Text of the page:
June 14, 2024

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Alaskapox: What You Need to Know After the First US Death

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First US death from newly discovered Alaskapox. Learn what you need to know about this virus, its symptoms, and how to stay safe. Up-to-date information from an Alaskan resident.

Alaskapox: What You Need to Know After the First US Death

News broke recently about the first death linked to Alaskapox, a newly discovered virus in the same family as smallpox and monkeypox. While this might sound alarming, it’s important to stay informed and avoid unnecessary panic. As an Alaskan resident, I wanted to share what we know so far and what you should be aware of.

What is Alaskapox?

Discovered in 2015, Alaskapox primarily affects small mammals like voles and shrews. It belongs to the orthopoxvirus genus, which includes more well-known viruses like smallpox and monkeypox. Thankfully, unlike its infamous cousins, Alaskapox has historically caused only mild illness in humans, with just seven reported cases since its discovery.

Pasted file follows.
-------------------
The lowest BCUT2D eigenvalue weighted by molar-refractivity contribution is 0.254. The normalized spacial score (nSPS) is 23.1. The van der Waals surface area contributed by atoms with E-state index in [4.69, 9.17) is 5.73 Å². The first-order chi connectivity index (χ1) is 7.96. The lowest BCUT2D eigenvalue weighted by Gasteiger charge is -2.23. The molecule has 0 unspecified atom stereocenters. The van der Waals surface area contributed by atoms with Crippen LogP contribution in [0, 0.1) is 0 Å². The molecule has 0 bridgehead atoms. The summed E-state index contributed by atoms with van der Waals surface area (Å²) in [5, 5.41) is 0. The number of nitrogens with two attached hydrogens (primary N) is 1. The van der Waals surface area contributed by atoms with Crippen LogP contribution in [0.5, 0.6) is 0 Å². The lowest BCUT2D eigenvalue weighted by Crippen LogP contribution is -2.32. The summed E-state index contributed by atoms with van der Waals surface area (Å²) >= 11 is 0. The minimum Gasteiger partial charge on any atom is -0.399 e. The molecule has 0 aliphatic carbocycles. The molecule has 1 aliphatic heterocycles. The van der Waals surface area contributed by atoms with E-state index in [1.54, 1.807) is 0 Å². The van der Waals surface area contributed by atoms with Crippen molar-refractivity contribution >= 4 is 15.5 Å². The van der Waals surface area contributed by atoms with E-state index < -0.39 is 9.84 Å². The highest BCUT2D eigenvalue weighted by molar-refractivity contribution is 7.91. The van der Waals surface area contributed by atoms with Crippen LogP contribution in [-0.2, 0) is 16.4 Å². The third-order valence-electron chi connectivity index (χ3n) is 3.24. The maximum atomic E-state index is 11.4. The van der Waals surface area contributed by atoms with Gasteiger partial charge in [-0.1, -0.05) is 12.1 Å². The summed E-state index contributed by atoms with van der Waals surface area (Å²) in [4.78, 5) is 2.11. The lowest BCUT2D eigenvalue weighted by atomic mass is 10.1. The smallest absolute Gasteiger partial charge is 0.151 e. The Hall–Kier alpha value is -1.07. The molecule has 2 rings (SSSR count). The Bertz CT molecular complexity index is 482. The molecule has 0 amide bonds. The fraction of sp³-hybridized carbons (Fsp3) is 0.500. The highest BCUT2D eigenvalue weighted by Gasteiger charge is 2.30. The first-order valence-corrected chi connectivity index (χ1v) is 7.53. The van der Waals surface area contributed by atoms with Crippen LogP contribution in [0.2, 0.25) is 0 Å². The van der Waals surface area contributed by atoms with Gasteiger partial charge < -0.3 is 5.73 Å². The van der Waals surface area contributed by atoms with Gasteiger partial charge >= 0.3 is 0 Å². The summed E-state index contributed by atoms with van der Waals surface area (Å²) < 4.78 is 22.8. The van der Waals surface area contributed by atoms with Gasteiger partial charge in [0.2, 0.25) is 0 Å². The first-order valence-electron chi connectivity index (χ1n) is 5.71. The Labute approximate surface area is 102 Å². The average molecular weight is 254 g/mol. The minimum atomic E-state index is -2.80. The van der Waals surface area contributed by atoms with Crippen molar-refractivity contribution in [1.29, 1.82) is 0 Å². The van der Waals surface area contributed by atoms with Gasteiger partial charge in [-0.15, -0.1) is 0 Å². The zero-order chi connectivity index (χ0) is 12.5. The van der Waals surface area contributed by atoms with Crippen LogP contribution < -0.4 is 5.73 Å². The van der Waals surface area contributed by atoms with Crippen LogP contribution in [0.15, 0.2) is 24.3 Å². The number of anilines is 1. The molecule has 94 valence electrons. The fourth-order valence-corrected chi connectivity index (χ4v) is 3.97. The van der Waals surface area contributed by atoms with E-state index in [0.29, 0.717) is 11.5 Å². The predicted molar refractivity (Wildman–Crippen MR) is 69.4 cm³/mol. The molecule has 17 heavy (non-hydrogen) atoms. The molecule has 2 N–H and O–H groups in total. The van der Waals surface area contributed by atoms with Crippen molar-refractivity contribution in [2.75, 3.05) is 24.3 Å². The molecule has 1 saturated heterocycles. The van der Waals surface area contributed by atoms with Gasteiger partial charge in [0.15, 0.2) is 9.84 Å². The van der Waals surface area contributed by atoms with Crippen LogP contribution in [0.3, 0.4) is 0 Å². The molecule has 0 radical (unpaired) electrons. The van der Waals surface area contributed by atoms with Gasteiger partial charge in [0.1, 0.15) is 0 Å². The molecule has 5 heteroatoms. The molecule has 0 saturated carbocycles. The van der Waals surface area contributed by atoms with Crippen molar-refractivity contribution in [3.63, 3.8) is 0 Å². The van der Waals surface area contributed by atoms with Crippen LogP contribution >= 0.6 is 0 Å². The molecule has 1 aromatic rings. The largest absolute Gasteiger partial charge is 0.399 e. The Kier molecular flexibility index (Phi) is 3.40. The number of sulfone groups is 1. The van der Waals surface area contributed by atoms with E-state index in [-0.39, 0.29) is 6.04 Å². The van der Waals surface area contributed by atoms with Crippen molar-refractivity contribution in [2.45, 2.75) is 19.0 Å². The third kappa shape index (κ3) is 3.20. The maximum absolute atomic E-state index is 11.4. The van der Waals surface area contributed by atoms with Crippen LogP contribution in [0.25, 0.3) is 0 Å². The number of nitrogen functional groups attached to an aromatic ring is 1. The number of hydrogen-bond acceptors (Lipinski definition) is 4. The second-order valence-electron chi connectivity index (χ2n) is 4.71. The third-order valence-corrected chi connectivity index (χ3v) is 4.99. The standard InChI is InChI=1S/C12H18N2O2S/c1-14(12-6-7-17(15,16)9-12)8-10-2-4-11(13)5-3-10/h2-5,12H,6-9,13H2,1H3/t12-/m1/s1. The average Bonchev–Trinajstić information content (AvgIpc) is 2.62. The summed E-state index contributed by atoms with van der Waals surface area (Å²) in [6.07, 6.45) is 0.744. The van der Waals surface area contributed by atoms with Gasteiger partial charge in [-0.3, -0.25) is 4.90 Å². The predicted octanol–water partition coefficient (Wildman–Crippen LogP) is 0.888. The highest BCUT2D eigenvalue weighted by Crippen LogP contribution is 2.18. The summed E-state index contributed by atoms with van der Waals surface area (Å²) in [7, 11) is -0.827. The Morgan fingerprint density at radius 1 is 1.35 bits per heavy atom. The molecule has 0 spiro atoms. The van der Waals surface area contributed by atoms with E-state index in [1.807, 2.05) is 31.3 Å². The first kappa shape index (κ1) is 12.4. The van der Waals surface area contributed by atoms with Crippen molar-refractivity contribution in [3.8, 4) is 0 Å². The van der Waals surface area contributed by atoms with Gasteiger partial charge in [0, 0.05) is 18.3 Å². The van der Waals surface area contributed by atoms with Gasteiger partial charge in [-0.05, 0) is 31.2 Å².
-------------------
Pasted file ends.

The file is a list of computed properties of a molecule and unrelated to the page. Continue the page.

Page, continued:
The First Death

The recent fatality involved an elderly immunocompromised man from the Kenai Peninsula. While the exact source of his infection remains under investigation, officials suspect it might have come from a scratch from his pet cat, which often hunted small animals. Despite initial misdiagnosis as cowpox, further testing confirmed Alaskapox as the culprit.

Cause for Concern?

While this death is tragic, it’s essential to understand the context. This individual’s compromised immune system likely played a significant role in the severity of his illness. Additionally, there’s no evidence of human-to-human transmission of Alaskapox to date.

What Should You Do?

Here’s what you can do to stay informed and protect yourself:

  • Stay updated: Follow reliable sources like the Alaska Department of Health & Social Services and the CDC for the latest information.
  • Practice good hygiene: Wash your hands frequently, especially after contact with animals or the outdoors.
  • Be aware of symptoms: If you experience flu-like symptoms and develop skin lesions, consult your doctor, especially if you’ve had recent contact with small mammals.
  • Avoid unnecessary risk: If you work or spend time outdoors, consider wearing protective clothing and gloves when handling potentially infected animals.


  • The risk of contracting Alaskapox for the general public remains low.
  • There’s currently no vaccine or specific treatment available, but supportive care can manage symptoms.
  • Continued research is crucial to understand the virus better and develop potential interventions.

By staying informed and practicing sensible precautions, we can navigate this situation responsibly and avoid unnecessary fear. If you have further questions or concerns, don’t hesitate to reach out to your healthcare provider.


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